College of Education and Human Development

Department of Educational Psychology

School psychology: MA/specialist certificate and PhD admissions

Timeline

    For any questions you may have, look to our frequently asked questions or our program handbook. If your questions are not answered on our website, FAQ, or handbook, you can reach out to the program coordinator: Amanda L. Sullivan (asulliva@umn.edu).

    Applications for fall 2024 will open the day after Labor Day. Until then, you may start your application in the system. Just be sure to change the term to fall 2024 prior to submitting. Applicable students can also complete the Application Fee Waiver.

    All application materials must be received December 1 for admission in September of the following year. Files not complete by December 1 will not be reviewed.

    The admissions committee considers a variety of factors including your prior academic achievement, relevant employment and life experiences, essays, letters of recommendation, and compatibility of your professional and research interests with those of the program and faculty.

    The program will host a virtual Applicant Day for students selected to advance in the admission process to allow opportunities for applicants to meet with faculty and current students. This will typically occur in early to mid-January. The date on which you will hear back from the program will vary based on the volume of applications received.

    Applicants who are recommended for admission by the program will receive a letter from the program indicating our decision. The Graduate Admissions Office will then make a final review of your documents and will inform you of the final decision via the email address you provided on your graduate application.

      Average test scores among admitted applicants

      The school psychology program does not require GRE scores and will not consider them in admission decisions even if submitted with required application materials. There is  no minimum GPA or test score required to be considered for admission to the program.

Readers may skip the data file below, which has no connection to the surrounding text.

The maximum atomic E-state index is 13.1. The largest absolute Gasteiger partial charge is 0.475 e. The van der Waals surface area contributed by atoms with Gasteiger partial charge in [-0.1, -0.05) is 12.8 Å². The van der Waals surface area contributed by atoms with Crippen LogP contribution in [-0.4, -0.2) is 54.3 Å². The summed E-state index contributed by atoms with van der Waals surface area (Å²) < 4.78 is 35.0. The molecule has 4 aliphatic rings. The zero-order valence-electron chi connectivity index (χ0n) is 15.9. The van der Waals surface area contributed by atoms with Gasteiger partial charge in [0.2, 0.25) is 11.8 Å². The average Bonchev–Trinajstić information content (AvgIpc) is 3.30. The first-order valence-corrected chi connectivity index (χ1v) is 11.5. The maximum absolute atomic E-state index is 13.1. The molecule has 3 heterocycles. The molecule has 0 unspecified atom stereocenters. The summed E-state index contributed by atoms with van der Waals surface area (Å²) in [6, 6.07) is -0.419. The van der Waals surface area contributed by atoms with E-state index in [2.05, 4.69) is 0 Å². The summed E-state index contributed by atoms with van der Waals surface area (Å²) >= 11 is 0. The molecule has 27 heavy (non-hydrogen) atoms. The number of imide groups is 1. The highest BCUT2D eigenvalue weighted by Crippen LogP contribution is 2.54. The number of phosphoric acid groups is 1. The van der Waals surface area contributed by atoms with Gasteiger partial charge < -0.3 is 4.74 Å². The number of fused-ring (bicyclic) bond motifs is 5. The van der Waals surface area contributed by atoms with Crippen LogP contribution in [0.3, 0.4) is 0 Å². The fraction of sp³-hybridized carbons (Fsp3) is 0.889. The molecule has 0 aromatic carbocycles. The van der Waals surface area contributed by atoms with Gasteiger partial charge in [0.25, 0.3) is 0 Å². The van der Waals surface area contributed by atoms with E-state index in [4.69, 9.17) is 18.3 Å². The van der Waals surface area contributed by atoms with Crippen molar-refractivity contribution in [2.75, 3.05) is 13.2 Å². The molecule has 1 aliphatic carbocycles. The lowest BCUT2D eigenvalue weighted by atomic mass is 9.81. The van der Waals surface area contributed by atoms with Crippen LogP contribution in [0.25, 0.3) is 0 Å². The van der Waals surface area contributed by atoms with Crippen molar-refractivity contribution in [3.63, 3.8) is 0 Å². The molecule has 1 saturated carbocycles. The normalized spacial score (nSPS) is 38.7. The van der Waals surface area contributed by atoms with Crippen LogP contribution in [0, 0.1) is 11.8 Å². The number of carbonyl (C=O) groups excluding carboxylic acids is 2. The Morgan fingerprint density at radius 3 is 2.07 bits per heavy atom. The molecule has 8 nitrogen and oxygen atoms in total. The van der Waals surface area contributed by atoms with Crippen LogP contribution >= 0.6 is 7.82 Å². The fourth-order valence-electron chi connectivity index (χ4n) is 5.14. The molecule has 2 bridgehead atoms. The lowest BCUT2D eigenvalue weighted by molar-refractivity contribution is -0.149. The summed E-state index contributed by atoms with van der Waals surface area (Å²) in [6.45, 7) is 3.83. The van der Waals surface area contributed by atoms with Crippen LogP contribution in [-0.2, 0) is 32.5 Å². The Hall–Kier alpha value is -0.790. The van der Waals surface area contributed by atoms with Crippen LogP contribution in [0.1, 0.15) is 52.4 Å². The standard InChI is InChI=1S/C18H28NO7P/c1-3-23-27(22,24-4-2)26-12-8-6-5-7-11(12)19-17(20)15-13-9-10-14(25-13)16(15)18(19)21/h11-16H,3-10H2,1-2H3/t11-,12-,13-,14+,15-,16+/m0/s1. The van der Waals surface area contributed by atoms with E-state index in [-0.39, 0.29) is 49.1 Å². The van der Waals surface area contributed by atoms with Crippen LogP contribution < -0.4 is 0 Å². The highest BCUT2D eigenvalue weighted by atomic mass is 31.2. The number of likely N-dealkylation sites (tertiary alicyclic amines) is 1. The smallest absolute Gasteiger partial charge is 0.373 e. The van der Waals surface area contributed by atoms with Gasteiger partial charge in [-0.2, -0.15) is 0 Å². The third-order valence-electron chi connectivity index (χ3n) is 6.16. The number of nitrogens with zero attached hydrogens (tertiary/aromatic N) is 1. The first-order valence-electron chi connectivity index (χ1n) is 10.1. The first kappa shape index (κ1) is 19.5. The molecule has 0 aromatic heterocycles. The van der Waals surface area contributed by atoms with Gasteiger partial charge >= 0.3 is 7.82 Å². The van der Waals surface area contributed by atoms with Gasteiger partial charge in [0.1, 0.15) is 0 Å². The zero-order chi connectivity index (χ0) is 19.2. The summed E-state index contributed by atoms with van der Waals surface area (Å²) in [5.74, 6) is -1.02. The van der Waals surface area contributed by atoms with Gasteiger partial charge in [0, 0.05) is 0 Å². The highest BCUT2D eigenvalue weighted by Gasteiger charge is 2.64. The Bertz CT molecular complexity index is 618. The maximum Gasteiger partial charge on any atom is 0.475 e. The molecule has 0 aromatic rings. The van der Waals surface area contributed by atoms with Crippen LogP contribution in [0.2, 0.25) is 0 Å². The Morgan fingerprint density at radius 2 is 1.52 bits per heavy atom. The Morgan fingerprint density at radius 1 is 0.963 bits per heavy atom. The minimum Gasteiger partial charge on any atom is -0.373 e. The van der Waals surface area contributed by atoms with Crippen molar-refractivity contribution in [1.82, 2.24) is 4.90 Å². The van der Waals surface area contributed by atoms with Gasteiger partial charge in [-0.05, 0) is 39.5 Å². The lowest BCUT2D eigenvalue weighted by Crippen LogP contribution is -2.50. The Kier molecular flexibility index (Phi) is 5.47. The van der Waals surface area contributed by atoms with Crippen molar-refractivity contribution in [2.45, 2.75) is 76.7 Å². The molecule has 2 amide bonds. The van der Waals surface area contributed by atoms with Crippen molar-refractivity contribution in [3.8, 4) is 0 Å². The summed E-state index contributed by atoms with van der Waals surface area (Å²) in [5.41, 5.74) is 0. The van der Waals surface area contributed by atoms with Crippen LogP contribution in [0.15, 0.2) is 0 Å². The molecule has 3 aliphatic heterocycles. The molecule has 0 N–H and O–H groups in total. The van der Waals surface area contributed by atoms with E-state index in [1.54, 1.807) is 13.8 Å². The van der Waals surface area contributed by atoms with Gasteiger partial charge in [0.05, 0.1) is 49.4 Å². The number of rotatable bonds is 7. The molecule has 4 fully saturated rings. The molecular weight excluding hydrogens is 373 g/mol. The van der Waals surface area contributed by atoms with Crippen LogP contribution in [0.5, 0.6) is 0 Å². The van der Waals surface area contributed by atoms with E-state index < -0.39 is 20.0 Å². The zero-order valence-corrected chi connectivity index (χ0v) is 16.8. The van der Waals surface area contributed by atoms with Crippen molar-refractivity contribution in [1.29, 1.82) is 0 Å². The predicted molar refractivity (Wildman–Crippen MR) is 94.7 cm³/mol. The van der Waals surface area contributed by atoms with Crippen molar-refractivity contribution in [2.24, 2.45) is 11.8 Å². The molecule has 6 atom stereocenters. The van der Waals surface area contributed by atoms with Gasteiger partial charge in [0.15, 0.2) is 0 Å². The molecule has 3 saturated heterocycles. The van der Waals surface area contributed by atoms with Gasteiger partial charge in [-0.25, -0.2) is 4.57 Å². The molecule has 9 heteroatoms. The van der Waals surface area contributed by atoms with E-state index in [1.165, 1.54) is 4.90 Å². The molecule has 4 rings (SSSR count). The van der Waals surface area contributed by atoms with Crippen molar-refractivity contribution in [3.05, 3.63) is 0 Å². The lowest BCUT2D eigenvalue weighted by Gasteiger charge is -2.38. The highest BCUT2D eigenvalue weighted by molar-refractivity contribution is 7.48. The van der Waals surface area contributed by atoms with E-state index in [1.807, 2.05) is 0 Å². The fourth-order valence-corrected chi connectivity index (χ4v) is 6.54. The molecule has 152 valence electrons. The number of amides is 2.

Average undergraduate G.P.A. (PhD): 3.78

      Average undergraduate G.P.A (MA/SC): 3.74

      Minimum English Language Exam Scores (non-native English speakers only):
      TOEFL

      Minimum overall score: 79
      Writing: 21
      Reading: 19
      Paper-based TOEFL: 550
      IELTS: 6.5

      MELAB: 80

      Number of students accepted

      Cohorts are approximately 10-12 students depending on faculty capacity. About a quarter of the students admitted each year are for the PhD degree and the remainder for the MA/Specialist degree. Approximately 10% of PhD applicants are admitted each year and 20-30% of specialist applicants are admitted.

      Additional student admissions, outcomes and other data

      Get more information to help you make an informed decision about entering the program on the Student Admissions, Outcomes and Other Data page.

      How to apply

      Upload and submit all application materials, including transcripts, directly to the graduate application. For additional information on how to apply, visit the Graduate School website.

      Graduate school application

      Note: If you are experiencing issues with the application, please clear your cache and/or try a different browser.

      Required fields: Program Selection, Term Selection, Biographical Information, Personal Background, Ed Psych – School Psych questions, Academic History (including transcripts), Test Scores (if applicable), Employment, Materials (including: Personal Statement, Resume/CV, Critical Issue Essay, and three letters of Recommendations

      Optional fields: Diversity Statements are optional but highly encouraged. Extenuating Circumstances Statement will be taken into consideration if submitted. A Writing Sample and Description of Research are not needed.

        Visit the Graduate School website for more information.

        Please note: If you apply for more than one program in educational psychology (e.g., school psychology and special education), you will need to pay more than one application fee.